Quiet notes from a visit to Kashmir

Quiet notes from a visit to Kashmir
Dal lake

Making our way out of Srinagar International Airport, we are greeted by a horde of expectant, eager faces, holding up their placards with names in bold font. My husband’s name is printed on the placard held by a young man. Bearded, brown eyes, thick jackets, and a warm smile- he is Sajjad, our guide and driver for the Kashmir sojourn.

Pleasantries are exchanged and the sedan glides through the streets of Srinagar- the weather is pleasantly cold. It’s the fag end of winter. Srinagar is unlike any city I have seen; there is an odd disquiet in the air. Like a lull before the storm. Even the sedans and Maruti 800s on the roads are all decrepit. Dusty, grimy local transport buses and dingy brownish yellow school vans swathed in dirt. Not a pretty sight. And then I sight the first of several army patrols. There are army men stationed at every nook and corner of the city and it’s intimidating. But then I see the people walking nonchalantly bypassing them and realise that they are used to this every single day of their lives. School girls in hijab are waiting to cross the road and I am fascinated with their light-coloured eyes fringed by thick eyebrows, framed in a face that’s almost pristinely beautiful. Girls and women have their head covered in hijab. Vendors and shikhara drivers are in traditional Phirans (It’s a loose upper garment roughly gathered at the sleeves which tend to be wide, made of either wool or jamawar which is a mixture of wool and cotton, with no side slits.) Otherwise it’s thick jackets and jeans.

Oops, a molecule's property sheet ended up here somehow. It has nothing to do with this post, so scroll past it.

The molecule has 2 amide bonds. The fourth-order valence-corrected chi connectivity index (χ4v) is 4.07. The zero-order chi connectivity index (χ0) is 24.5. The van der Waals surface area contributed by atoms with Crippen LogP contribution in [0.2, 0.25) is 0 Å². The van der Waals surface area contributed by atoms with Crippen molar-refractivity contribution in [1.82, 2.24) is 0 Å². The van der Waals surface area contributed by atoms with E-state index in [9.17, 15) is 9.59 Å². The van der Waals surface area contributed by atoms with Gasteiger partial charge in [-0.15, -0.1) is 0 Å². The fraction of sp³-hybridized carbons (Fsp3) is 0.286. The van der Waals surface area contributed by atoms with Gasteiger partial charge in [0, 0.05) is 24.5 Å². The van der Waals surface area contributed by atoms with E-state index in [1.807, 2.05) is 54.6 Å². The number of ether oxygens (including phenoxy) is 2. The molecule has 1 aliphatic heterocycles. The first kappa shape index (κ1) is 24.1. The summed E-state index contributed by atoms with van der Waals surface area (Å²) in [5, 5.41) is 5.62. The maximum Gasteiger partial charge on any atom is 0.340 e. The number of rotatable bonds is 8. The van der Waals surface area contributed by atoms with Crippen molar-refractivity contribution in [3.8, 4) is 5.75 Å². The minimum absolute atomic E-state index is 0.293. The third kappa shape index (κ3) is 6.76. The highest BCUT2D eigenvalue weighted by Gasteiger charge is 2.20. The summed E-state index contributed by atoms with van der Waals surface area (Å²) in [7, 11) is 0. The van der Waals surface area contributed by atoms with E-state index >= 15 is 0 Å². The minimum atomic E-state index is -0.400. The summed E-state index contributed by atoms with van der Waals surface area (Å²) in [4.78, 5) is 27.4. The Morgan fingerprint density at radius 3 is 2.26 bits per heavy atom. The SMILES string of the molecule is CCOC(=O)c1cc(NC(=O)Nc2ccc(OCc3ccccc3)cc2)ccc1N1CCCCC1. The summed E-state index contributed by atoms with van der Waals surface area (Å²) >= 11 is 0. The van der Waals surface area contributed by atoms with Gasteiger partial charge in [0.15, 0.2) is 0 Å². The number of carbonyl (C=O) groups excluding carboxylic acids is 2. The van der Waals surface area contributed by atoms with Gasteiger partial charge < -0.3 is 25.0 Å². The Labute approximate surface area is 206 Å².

Sajjad is animatedly pointing out the small and big milestones on the way. And their extensive produce- various berry trees (cherry, mulberry, raspberry, strawberry), melons apricots, walnuts, figs, apple trees. Then he signals at a bridge— “Sir, aapne Bajrangi Bhaijaan dekha hain? Salman Khan idhar aaya tha sir.” A few miles later, he enlightens us about another Bollywood layover- “Jab We Met dekha hai, sir. Idhar shoot hua tha.” It was evident that Sajjad, who could give Khans a run for their money with his evident good looks, was a complete movie buff. Ironic, considering there is not even a single multiplex or movie theatre in Kashmir. “TV par har film dekhthey hain saab. Hamarey yahan bahut musical shows hote rahte hain,” he tells us. Even as the one-sided conversation flowed, I soaked in all the beauty around me. It was difficult not to gape at the lush pine trees, acres of snow-capped mountains (that somehow reminded me of a double tiered Vanilla pastry cake) and the luminous lakes.